Jean Simmons, a Chelsea Pines Inn Remembrance

When most people hear the name Jean Simmons, they immediately think of the “Kiss” guy (his name is spelled GENE), but some of us think of a delicate, beautiful British-born actress, a two-time Oscar nominee and Golden Globe and Emmy Award winner, whose career spanned six decades and who left a body of work that should have guaranteed her lasting fame but is largely unknown today. At Chelsea Pines Inn, where “there are more stars than there are in heaven,” Jean Simmons’ star continues to shine as brilliantly as it did during the height of her fame in the 1950s and 60s.

While some of her films are considered classics, it is generally the performances of their male stars that are remembered: Burt Lancaster in ELMER GANTRY (he deservedly won the Oscar, while Ms. Simmons’ equally unforgettable portrayal of Sister Sharon Falconer was not even nominated); Olivier’s HAMLET (she was nominated at the age of 19 as Ophelia, but Olivier won two Oscars as star and producer); Sinatra and Brando in GUYS AND DOLLS (their egos and acting styles got all the press, but it was Jean who stole the picture and got a Golden Globe as well).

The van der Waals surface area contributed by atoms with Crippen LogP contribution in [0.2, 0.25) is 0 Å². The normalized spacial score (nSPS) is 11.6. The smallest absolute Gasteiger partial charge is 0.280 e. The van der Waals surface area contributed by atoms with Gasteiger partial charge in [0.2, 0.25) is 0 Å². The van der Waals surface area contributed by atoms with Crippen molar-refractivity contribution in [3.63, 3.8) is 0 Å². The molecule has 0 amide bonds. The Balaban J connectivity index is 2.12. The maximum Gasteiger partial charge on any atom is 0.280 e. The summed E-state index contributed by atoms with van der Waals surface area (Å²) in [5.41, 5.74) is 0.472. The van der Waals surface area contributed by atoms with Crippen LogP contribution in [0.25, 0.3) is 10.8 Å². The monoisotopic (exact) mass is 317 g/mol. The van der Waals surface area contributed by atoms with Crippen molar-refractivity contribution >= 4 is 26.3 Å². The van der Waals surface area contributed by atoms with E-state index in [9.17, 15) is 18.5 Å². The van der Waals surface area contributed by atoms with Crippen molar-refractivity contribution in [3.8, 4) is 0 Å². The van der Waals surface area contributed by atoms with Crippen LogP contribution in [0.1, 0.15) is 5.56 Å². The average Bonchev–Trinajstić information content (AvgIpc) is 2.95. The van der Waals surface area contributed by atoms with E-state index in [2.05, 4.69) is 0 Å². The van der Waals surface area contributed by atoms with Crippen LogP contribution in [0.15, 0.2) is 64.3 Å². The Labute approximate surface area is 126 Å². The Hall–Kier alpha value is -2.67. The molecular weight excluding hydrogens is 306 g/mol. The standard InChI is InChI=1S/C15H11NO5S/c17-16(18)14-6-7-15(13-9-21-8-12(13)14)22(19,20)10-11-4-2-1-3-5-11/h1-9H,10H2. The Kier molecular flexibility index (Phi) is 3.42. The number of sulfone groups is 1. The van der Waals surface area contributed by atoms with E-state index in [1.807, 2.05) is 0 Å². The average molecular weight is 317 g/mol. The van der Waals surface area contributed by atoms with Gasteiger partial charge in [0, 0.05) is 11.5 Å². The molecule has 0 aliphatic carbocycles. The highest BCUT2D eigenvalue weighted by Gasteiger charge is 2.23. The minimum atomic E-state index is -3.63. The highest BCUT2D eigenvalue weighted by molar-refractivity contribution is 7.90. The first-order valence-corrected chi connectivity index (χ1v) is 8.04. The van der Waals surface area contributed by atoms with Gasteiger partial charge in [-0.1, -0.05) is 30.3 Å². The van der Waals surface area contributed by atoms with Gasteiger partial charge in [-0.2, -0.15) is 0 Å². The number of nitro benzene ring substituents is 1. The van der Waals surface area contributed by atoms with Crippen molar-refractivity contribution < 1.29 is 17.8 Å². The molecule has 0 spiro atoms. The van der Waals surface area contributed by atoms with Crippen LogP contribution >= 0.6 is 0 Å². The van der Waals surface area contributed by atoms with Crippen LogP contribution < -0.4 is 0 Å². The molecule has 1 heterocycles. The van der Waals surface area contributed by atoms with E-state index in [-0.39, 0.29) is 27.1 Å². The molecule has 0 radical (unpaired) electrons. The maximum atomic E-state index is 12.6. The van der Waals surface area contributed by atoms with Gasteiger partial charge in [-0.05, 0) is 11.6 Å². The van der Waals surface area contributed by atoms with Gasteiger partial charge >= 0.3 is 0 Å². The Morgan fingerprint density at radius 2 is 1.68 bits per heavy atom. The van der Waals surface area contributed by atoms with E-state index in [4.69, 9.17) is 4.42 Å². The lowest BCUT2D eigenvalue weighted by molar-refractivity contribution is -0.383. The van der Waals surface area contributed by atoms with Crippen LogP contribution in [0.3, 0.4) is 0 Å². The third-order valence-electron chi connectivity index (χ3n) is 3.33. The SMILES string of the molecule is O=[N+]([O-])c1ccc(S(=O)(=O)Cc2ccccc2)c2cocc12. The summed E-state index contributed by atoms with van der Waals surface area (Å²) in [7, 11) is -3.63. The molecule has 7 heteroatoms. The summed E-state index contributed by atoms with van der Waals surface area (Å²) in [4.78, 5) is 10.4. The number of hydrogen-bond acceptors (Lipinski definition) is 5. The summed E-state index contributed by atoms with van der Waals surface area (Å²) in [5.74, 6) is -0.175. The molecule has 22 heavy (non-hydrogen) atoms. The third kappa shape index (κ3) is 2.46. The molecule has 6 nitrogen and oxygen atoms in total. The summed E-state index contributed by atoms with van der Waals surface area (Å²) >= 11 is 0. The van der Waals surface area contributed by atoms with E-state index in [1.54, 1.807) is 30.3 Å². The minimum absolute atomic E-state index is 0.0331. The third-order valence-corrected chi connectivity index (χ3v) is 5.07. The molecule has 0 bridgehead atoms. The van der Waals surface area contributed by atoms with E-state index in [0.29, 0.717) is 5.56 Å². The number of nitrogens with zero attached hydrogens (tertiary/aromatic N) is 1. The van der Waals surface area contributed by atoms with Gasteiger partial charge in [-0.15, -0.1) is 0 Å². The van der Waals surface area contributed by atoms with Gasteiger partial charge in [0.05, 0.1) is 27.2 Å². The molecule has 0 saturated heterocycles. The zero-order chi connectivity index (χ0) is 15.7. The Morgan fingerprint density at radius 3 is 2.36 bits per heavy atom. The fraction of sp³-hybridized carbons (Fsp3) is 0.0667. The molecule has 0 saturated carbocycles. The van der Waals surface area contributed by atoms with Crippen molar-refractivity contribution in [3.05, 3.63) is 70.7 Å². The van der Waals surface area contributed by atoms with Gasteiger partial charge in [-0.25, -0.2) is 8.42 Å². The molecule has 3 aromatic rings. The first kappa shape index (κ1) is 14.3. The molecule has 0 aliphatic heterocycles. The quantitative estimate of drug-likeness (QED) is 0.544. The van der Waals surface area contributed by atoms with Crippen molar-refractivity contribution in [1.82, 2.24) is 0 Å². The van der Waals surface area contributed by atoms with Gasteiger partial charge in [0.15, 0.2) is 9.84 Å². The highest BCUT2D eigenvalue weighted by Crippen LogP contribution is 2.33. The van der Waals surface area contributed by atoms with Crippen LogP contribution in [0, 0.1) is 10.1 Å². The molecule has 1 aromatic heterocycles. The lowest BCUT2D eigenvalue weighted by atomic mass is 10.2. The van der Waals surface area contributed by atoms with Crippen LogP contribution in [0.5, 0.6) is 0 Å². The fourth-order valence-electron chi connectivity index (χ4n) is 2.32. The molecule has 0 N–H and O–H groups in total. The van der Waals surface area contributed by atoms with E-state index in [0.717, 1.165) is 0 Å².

But watch the aching beauty of her performances in such dramas as ALL THE WAY HOME and HOME BEFORE DARK (both sadly unavailable on home video) or in the tv miniseries THE THORN BIRDS; she could command the screen with her stillness and her small gestures and quietly break your heart. And when given the chance, all too seldom, she could cut loose as a terrfic comedienne, as she does as the daffy best friend in the little-known Cary Grant gem, THE GRASS IS GREENER, or in the delighftul THE ACTRESS, where she portrays the young Ruth Gordon as a fledgeling actress. Even the disappointing THE HAPPY ENDING, where she is front and center as an alcoholic wife going through a divorce, seems a whole lot better than it is thanks to her portrayal. And some of us were lucky enough to see her shine on stage, in the national touring company and London edition of the brilliant Stephen Sondheim/Hugh Wheeler musical classic, A LITTLE NIGHT MUSIC.

In short, she could do it all, and perhaps because of that, she never quite got her due as one of the screen’s great actresses. There are many great stars who were so good in so many different types of movies (Irene Dunne, Myrna Loy, Doris Day) that the Oscar eluded them throughout their working careers. Sadly, Jean Simmons now joins that illustrious group, but happily for all of us, a number of her great performances can be seen and enjoyed on home video, and Chelsea Pines will always proudly feature the Jean Simmons room.

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